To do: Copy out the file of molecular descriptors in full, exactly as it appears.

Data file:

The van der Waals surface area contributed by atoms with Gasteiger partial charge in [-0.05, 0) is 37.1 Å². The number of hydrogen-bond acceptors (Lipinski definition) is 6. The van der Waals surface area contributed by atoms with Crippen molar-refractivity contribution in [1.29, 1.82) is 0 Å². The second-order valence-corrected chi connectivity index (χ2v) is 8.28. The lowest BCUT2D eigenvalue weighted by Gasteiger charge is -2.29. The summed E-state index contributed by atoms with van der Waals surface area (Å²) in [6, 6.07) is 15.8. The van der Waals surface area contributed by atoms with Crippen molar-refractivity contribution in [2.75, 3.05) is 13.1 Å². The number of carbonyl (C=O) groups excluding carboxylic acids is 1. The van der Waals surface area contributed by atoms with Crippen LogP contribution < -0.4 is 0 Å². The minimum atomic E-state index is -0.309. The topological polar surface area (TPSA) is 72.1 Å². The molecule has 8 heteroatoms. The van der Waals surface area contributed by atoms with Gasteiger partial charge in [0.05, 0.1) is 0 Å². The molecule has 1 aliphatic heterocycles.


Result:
The van der Waals surface area contributed by atoms with Gasteiger partial charge in [-0.05, 0) is 37.1 Å². The number of hydrogen-bond acceptors (Lipinski definition) is 6. The van der Waals surface area contributed by atoms with Crippen molar-refractivity contribution in [1.29, 1.82) is 0 Å². The second-order valence-corrected chi connectivity index (χ2v) is 8.28. The lowest BCUT2D eigenvalue weighted by Gasteiger charge is -2.29. The summed E-state index contributed by atoms with van der Waals surface area (Å²) in [6, 6.07) is 15.8. The van der Waals surface area contributed by atoms with Crippen molar-refractivity contribution in [2.75, 3.05) is 13.1 Å². The number of carbonyl (C=O) groups excluding carboxylic acids is 1. The van der Waals surface area contributed by atoms with Crippen LogP contribution < -0.4 is 0 Å². The minimum atomic E-state index is -0.309. The topological polar surface area (TPSA) is 72.1 Å². The molecule has 8 heteroatoms. The van der Waals surface area contributed by atoms with Gasteiger partial charge in [0.05, 0.1) is 0 Å². The molecule has 1 aliphatic heterocycles.